Some statistics on poverty & food wastage in America

A box full of recovered vegetables and fruits dug out of the waste of a hypermarket

Poverty in America? One of the richest countries in the world?

Yes, poverty is a reality in America, just as it is for millions of other human beings on the planet. According to the US Census Bureau, 35.9 million people live below the poverty line in America, including 12.9 million children.

This is despite abundance of food resources. Almost 100 billion pounds of food is wasted in America each year. 700 million hungry human beings in different parts of the world would have gladly accepted this food.

Here are some statistics on the nature of poverty and the waste of food and money in America.

-In 2004, requests for emergency food assistance increased by an average of 14 percent during the year, according to a 27-city study by the United States Conference of Mayors.

-Also in this study, it was noted that on average, 20 percent of requests for emergency food assistance have gone unmet in 2004.

-According to the Bread for the World Institute 3.5 percent of U.S. households experience hunger. Some people in these households frequently skip meals or eat too little, sometimes going without food for a whole day. 9.6 million people, including 3 million children, live in these homes.

-America's Second Harvest (, the nation's largest network of food banks, reports that 23.3 million people turned to the agencies they serve in 2001, an increase of over 2 million since 1997. Forty percent were from working families.

33 million Americans continue to live in households that did not have an adequate supply of food. Nearly one-third of these households contain adults or children who went hungry at some point in 2000.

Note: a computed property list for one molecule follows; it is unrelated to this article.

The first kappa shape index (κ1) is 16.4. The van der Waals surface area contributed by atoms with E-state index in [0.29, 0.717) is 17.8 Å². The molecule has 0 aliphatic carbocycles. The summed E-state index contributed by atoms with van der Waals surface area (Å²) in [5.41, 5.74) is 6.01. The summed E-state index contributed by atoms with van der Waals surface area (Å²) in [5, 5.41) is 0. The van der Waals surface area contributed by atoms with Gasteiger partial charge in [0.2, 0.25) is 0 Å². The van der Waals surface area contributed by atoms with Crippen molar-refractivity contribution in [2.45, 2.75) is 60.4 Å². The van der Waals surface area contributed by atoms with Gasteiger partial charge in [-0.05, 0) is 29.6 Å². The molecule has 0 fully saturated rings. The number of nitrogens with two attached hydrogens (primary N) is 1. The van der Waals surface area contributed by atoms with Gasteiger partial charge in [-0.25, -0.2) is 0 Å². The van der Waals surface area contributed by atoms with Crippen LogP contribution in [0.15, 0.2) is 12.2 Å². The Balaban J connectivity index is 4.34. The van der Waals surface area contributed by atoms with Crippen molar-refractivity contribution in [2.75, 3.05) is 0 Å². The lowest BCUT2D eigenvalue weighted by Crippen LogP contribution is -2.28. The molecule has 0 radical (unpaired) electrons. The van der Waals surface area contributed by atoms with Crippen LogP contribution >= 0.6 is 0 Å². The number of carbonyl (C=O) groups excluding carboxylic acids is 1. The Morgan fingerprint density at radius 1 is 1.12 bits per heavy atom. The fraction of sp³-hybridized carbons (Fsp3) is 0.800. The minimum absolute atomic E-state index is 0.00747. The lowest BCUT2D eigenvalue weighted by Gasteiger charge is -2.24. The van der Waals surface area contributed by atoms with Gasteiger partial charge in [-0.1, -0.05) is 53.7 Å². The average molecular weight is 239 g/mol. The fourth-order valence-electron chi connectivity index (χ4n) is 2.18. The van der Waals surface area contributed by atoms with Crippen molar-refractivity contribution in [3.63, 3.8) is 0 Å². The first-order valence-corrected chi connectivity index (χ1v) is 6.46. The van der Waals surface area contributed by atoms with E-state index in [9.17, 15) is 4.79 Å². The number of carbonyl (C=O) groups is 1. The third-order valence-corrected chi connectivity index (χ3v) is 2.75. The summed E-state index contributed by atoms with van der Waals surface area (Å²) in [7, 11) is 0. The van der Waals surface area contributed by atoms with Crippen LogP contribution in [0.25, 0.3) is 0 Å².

U.S. Dept. of Agriculture, March 2002, "Household Food Security in the United States, 2000"

Wasted food in America

-According to America’s Second Harvest, over 41 billion pounds of food have been wasted this year.

-According to a 2004 study from the University of Arizona (UA) in Tucson, on average, American households waste 14 percent of their food purchases.

Fifteen percent of that includes products still within their expiration date but never opened. Timothy Jones, an anthropologist at the UA Bureau of Applied Research in Anthropology who led the study, estimates an average family of four currently tosses out $590 per year, just in meat, fruits, vegetables and grain products.

Nationwide, Jones says, household food waste alone adds up to $43 billion, making it a serious economic problem.

- Official surveys indicate that every year more than 350 billion pounds of edible food is available for human consumption in the United States. Of that total, nearly 100 billion pounds - including fresh vegetables, fruits, milk, and grain products - are lost to waste by retailers, restaurants, and consumers.

-“U.S.-Massive Food Waste & Hunger Side by Side” by Haider Rizvi